data.frame(v1, v3)
j.df <- data.frame(v1, v3)
j.df # as objects become more complex, it can
# be helpful to use a suffix (e.g., `.df`)
# to help remember the nature of the object.
## See how the first column is the name of the rows (by default an
## integer), and the first row is the name of the columns (by default
## X and an integer). Column names can be set with:
colnames(j.df) <- c("size","plot")
j.df
j.df[ , 1]
j.df[ 1, ]
j.df$plot
j.df$plot[3]
## An important feature of basic objects is their ‘class,’
## particularly if they are factors or not (factors in the sense of
## experimental independent variables). Factors have levels.
class(j.df$size)
## Nope. However, a character column is also by default a factor, with
## levels:
class(j.df$plot)
is.factor(j.df$plot)
levels(j.df$plot)
## Non-factor vectors can be forced to be factors:
j.df$sizeAsFactor <- as.factor(j.df$size)
j.df
j.df$sizeAsFactor <- NULL # zap it!
# To zap many cols: df[,c("col1","col2")]<-list(NULL)
j.df
## Subsetting data frames is a common activity.
j.df$size > 1
j.df[ (j.df$size > 1) , ]
j.df[ c(2,3) , ]
j.df$plot
j.df$plot != "b"
j.df [ j.df$plot != "b" , ]
## ### Reading in external data
## The import function `read.table` creates a data frame from raw
## text. Most data that you might want to read into R is of a data
## frame (mixed variable types) type. For the following, download the
## file: [mydata.txt](mydata.txt).
read.table("mydata.txt")
read.table("mydata.txt", sep="|")
read.table("mydata.txt", sep="|", header=TRUE)
df2 <- read.table("mydata.txt", sep="|", header=TRUE)
df2
head(df2) # handy! And these:
str(df2)
summary(df2)
attributes(df2)
dim(df2)
## Checking factors (these can also be set in the `read.table` function):
is.factor(df2$moisture)
is.factor(df2$rep)
is.factor(df2$length)
## ### Data manipulation
## At first, one of the most frustrating things about R is how
## difficult it seems to manipulate and reshape data tables. Here are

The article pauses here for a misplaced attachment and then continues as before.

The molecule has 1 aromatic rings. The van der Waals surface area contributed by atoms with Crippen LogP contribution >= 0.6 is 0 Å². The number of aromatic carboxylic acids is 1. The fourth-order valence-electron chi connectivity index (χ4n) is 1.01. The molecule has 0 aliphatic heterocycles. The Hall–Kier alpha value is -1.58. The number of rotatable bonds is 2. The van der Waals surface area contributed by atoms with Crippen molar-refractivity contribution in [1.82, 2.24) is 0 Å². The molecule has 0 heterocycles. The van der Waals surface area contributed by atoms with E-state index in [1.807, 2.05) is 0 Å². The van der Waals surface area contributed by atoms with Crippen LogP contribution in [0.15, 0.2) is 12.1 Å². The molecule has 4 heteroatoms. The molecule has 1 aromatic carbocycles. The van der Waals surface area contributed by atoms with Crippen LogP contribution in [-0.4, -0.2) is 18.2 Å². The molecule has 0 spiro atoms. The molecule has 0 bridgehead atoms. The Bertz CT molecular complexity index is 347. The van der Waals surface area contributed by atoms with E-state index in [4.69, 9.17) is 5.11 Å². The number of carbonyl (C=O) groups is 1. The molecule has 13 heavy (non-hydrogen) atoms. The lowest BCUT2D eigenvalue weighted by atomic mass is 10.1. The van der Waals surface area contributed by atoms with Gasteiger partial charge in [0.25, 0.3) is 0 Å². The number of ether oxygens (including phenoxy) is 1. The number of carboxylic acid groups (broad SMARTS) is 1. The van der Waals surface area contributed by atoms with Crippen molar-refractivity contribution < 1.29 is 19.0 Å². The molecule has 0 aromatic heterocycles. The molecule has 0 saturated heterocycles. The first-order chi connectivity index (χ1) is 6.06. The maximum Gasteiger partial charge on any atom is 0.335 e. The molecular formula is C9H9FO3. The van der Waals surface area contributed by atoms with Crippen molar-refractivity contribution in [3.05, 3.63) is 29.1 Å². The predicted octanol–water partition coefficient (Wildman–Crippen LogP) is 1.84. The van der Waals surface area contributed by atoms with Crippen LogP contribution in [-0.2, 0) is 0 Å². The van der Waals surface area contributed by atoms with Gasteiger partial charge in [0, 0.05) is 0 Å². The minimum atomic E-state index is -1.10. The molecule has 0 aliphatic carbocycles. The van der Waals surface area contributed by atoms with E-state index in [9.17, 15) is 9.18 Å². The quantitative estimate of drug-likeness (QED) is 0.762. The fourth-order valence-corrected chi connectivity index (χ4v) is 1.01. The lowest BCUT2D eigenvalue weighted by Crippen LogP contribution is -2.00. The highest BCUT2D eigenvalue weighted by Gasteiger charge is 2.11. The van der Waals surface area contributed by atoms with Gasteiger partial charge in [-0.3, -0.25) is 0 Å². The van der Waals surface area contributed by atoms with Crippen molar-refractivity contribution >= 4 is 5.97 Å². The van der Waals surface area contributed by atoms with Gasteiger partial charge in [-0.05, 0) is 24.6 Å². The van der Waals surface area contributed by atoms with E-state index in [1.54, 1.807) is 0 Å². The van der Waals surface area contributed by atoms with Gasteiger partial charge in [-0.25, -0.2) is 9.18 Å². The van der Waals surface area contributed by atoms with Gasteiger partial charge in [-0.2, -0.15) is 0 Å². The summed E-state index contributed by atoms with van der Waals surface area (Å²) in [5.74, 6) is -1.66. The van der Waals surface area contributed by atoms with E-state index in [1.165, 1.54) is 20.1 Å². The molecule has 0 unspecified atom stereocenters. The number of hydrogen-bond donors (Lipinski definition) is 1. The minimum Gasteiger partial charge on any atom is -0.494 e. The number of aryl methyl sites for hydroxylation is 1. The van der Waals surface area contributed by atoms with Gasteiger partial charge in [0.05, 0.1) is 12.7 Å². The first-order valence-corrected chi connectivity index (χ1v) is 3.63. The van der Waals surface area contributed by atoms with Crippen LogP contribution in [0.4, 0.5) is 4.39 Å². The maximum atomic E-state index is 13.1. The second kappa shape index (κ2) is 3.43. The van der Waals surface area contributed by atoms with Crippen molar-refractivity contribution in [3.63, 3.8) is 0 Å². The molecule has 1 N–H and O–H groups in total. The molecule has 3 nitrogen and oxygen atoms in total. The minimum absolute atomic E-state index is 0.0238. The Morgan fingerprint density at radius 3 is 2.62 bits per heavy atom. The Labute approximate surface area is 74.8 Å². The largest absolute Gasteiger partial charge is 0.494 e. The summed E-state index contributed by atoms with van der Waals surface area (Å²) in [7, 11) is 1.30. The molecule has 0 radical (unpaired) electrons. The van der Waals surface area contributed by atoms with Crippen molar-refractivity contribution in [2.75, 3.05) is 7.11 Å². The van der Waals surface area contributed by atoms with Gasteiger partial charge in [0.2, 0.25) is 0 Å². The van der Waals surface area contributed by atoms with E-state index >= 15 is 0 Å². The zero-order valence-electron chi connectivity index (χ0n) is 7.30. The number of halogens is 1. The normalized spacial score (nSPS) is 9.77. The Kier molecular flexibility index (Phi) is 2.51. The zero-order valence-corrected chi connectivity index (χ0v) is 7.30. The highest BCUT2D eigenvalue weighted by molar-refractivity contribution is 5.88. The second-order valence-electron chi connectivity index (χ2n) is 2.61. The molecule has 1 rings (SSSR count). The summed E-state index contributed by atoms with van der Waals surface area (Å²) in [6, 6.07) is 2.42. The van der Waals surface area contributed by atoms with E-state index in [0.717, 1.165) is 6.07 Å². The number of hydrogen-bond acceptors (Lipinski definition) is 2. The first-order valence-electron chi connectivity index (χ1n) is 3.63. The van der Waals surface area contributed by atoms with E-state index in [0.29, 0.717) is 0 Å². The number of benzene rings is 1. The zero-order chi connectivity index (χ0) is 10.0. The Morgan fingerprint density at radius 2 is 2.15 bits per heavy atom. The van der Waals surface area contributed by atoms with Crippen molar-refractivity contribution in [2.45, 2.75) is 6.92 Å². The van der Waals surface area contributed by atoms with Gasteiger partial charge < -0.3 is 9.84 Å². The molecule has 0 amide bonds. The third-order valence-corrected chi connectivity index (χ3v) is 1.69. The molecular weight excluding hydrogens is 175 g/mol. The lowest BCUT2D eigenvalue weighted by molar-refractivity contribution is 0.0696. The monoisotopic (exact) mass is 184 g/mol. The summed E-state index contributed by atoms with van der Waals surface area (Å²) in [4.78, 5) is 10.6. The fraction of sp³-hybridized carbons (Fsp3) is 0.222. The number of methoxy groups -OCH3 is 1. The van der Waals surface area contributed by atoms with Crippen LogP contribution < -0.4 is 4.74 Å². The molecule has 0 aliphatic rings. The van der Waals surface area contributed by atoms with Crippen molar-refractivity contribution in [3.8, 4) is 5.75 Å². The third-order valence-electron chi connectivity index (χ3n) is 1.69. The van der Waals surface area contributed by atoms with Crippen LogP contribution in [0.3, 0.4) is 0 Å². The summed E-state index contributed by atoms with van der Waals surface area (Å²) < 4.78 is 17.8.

## a few tips. First, summarize with a table:
table(df2$rep, df2$moisture)
tab1 <- table(df2$rep, df2$moisture)
# A 'table' object must be converted to matrix or DF for most other uses:
as.data.frame(tab1)
as.matrix(tab1)
as.data.frame.matrix(tab1)
## Run a function across some factors:
tapply(df2$length, INDEX=df2$moisture, FUN=mean)
tapply(df2$length, INDEX=list(df2$moisture , df2$rep), FUN=mean)
# Unlike the table function, tapply creates a matrix
## Another way of aggregating:
aggregate(df2$length, by=df2[,c("moisture","rep")], FUN=mean)
## ‘Stacking’ a table:
tab2 <- as.matrix(tab1)
tab2[1,2] <- 0
tab2[3,1] <- 0
tab2
data.frame(expand.grid(dimnames(tab2)), n = as.vector(tab2))
## Joining information from two tables:
df3 <- data.frame(rep=c("a","b","c"), status=c("OK","OK","bust"))
df3
merge(df2, df3, by="rep")
# Alternatively, a version of VLOOKUP():
match(df2$rep, df3$rep)
df2$status <- df3$status[ match(df2$rep, df3$rep) ]
head(df2)
## ---------------------------------------------------------------------
## ## Basic statistics
## ### Data summaries
## Create some random data, and find the mean:
rnorm(n=30, mean=1, sd=1)
mean(rnorm(n=30, mean=1, sd=1))
## See how the sample mean approaches the population mean with larger samples:
mean(rnorm(n=300, mean=1, sd=1))
mean(rnorm(n=3000, mean=1, sd=1))
mean(rnorm(n=30000, mean=1, sd=1))
## Other stats:
my.norm <- rnorm(n=300, mean=1, sd=1)
my.norm
sd(my.norm)
median(my.norm)
summary(my.norm)
## Find the median another way:
sort(my.norm)
sort(my.norm)[150]
sort(my.norm)[151]
median(my.norm) # hmm... not the same. Ahh: median() is interpolated
## Now some **graphics** (a histogram). This will open a new window, a graphics window:
hist(my.norm)
## You can fiddle endlessly with the parameters to make your image
## look good, but here are the basics:
hist(my.norm, main="My histogram", xlab="a continuous variable",